"Trust me, it's not coaching," said Raiola, in his eighth season in Detroit. "How many coaches have I been through here? How many offensive line coaches? How many coordinators? It's not coaching. It's people got to just do it. It's easy to say. Talk is cheap. But you've got to put it on tape. When you go in there, you've got to produce."

The Lions don't have an obvious candidate to replace defensive coordinator Joe Barry, whose unit ranks at or near the bottom of the NFL in every major category.


  • The tough part about the Lions' start is finding a common thread for the Lions' problems. On offense, somebody is always screwing up something, and it's always somebody and something different.

    "We're not getting 11 guys doing what they're supposed to do," Marinelli said. "It's nine guys or 10 guys or eight guys, and two or three guys are having a bust or a mental error. That kills the continuity of the play."

    On defense, same thing. This guy isn't in his gap. That guy misses a tackle. "When it's a play here or a play there, that's what the frustrating part is," linebacker Ryan Nece said. "It's tough to understand why it's really happening."

  • The Lions are certain their problem is not effort. They're trying hard. Marinelli worries they're trying too hard.

    "I think they're really pressing," Marinelli said. "I'm missing something for them to get it done. If they're tight, I've got to find a way to loosen them up."

    But what is Marinelli going to do? He has already tried little things like playing music during stretching to pump some energy into practice, and he's no comedian.

    "My personality is that," Marinelli said, holding out a clenched fist and staring at it, "and when it comes out to the end of the day, I can make a joke and it's not a funny joke. That's me. But I just keep staying at it and keep driving the same thing home until I get it, and I haven't been able to get it yet."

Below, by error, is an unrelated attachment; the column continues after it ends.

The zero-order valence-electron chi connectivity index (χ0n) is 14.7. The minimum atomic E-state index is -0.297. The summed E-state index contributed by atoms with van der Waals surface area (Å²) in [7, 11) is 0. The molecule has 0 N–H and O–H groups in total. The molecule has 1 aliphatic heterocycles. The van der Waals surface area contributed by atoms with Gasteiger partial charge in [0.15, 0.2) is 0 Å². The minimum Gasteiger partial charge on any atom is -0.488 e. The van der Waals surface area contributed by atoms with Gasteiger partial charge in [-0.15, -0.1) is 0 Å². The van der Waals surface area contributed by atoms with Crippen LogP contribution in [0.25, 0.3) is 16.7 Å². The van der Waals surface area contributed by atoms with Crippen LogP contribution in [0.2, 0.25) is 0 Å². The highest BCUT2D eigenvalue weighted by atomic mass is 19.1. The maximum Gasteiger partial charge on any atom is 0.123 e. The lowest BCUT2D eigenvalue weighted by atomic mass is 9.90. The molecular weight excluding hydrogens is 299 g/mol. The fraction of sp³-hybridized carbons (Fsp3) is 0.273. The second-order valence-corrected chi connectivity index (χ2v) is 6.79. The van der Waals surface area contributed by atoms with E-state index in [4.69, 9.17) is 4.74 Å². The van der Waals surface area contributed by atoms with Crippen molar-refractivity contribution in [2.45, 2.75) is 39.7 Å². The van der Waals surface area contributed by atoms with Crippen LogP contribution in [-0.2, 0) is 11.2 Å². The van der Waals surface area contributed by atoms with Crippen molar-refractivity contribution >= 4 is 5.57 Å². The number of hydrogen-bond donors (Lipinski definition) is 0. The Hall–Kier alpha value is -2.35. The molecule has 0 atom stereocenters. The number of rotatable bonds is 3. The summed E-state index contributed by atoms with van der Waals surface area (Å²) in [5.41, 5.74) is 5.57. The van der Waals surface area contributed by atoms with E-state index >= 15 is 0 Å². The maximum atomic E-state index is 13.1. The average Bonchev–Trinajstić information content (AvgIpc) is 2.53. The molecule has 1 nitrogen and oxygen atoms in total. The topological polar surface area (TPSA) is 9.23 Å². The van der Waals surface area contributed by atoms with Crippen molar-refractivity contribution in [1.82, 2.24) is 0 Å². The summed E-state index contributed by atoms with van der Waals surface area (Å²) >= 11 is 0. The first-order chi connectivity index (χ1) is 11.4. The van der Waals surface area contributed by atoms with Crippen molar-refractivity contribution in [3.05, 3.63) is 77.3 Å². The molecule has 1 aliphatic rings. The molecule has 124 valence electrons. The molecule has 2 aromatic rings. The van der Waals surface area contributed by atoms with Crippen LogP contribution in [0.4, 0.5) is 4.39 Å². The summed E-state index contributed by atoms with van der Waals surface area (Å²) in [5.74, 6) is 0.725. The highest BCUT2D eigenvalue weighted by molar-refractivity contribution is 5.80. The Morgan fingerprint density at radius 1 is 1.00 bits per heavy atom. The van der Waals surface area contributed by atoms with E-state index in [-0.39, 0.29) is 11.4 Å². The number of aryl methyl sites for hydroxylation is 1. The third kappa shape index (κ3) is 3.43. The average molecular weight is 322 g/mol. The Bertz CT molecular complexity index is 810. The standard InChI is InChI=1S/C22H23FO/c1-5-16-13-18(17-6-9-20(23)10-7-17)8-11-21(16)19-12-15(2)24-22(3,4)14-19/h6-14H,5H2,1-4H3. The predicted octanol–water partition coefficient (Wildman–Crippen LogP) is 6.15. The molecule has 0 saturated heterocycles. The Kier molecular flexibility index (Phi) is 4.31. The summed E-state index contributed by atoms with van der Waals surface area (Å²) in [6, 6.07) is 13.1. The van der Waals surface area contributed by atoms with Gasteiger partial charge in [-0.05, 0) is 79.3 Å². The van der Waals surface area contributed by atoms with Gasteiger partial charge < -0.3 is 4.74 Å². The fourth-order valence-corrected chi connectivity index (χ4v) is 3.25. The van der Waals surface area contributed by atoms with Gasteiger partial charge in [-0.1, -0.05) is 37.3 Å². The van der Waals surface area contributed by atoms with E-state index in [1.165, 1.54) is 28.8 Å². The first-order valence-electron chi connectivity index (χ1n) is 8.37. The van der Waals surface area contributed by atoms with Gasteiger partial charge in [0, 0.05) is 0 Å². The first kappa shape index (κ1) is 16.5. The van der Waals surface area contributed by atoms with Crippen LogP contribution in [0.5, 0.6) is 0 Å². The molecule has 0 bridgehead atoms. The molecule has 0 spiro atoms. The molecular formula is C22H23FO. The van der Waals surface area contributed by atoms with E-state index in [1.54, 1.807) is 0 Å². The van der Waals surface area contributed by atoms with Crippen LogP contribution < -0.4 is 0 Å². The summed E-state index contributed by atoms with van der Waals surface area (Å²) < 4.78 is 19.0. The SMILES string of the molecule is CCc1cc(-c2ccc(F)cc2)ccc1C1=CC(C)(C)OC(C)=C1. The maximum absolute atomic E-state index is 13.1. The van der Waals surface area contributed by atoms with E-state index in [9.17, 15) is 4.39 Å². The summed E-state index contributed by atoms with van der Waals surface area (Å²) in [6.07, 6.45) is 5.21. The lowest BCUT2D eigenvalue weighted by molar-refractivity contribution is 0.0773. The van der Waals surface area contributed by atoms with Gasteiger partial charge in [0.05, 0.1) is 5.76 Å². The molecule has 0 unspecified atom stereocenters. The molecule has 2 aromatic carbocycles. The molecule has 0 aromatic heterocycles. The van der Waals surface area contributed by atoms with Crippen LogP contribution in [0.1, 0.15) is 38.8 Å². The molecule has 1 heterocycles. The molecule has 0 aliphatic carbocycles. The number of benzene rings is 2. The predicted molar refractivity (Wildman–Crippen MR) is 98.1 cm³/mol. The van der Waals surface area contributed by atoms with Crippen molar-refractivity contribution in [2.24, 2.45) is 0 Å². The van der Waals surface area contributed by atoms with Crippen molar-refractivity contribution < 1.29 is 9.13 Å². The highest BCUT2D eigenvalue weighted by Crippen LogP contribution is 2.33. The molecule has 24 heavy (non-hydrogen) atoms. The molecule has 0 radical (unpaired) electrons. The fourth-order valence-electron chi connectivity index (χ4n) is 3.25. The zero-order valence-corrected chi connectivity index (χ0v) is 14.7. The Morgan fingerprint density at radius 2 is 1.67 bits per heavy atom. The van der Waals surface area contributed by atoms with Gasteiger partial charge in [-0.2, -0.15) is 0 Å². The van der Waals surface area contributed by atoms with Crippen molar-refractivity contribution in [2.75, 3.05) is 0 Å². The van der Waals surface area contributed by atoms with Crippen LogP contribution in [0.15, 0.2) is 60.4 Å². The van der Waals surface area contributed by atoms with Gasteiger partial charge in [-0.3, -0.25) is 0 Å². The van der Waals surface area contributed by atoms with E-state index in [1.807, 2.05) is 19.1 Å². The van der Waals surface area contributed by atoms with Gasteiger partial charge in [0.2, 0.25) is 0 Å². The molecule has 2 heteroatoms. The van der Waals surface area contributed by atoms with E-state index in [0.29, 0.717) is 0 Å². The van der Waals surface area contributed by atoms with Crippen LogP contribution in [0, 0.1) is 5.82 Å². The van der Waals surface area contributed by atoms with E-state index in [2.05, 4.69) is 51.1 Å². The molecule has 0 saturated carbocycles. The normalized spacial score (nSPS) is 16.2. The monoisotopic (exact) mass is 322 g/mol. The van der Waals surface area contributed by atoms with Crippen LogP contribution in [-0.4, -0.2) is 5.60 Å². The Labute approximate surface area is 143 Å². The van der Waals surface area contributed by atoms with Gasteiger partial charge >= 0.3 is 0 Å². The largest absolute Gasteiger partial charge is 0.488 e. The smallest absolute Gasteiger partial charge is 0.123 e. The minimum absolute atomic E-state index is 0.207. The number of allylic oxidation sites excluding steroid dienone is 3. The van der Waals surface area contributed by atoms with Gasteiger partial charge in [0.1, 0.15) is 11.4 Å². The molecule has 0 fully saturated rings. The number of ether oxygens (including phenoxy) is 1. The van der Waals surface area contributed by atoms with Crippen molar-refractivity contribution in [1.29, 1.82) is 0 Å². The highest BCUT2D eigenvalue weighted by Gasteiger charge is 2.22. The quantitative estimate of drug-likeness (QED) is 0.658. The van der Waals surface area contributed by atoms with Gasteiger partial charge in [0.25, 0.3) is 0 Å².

• Marinelli declined to comment on the Fox report that former Packers quarterback Brett Favre helped the Lions prepare for their Sept. 24 game against Green Bay. But defensive coordinator Joe Barry said: "If he helped us, he didn't do a very good job." Favre's replacement, Aaron Rodgers, threw three touchdown passes as the Packers took a 21-0 lead in that game. The Packers had 447 yards of offense in a 34-21 victory.

Player Notebook:

  • QB Dan Orlovsky will get about 80 percent of the snaps again this week, with Drew Stanton getting the rest, according to coach Rod Marinelli.
  • S Dwight Smith went for a CT scan on his injured foot, and Marinelli feared Smith could be lost for a few weeks.
  • DT Chuck Darby warmed up but was inactive Sunday at Houston. Marinelli said Darby was close.
  • CB Travis Fisher also warmed up and was inactive. He said he thought he was moving well but the coaches decided not to use him. Asked if it was just a health issue, he said he hoped so.
  • LG Edwin Mulitalo was inactive for performance reasons, not an injury, Marinelli said. The coaches wanted to give him a week off,